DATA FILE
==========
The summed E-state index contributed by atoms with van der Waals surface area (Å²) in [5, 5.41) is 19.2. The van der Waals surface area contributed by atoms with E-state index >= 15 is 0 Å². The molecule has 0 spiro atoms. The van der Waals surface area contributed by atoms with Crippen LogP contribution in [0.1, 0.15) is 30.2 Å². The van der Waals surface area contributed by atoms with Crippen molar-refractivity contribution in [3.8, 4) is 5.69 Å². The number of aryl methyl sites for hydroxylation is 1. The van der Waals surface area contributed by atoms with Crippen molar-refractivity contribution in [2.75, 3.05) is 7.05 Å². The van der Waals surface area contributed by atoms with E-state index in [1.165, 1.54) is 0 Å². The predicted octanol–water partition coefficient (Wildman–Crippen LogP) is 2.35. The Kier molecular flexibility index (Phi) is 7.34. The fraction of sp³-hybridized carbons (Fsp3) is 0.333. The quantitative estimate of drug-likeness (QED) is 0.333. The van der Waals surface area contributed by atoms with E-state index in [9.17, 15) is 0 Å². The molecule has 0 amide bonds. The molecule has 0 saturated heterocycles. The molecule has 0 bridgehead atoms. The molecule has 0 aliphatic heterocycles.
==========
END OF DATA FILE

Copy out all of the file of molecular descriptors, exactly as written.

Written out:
The summed E-state index contributed by atoms with van der Waals surface area (Å²) in [5, 5.41) is 19.2. The van der Waals surface area contributed by atoms with E-state index >= 15 is 0 Å². The molecule has 0 spiro atoms. The van der Waals surface area contributed by atoms with Crippen LogP contribution in [0.1, 0.15) is 30.2 Å². The van der Waals surface area contributed by atoms with Crippen molar-refractivity contribution in [3.8, 4) is 5.69 Å². The number of aryl methyl sites for hydroxylation is 1. The van der Waals surface area contributed by atoms with Crippen molar-refractivity contribution in [2.75, 3.05) is 7.05 Å². The van der Waals surface area contributed by atoms with E-state index in [1.165, 1.54) is 0 Å². The predicted octanol–water partition coefficient (Wildman–Crippen LogP) is 2.35. The Kier molecular flexibility index (Phi) is 7.34. The fraction of sp³-hybridized carbons (Fsp3) is 0.333. The quantitative estimate of drug-likeness (QED) is 0.333. The van der Waals surface area contributed by atoms with E-state index in [9.17, 15) is 0 Å². The molecule has 0 amide bonds. The molecule has 0 saturated heterocycles. The molecule has 0 bridgehead atoms. The molecule has 0 aliphatic heterocycles.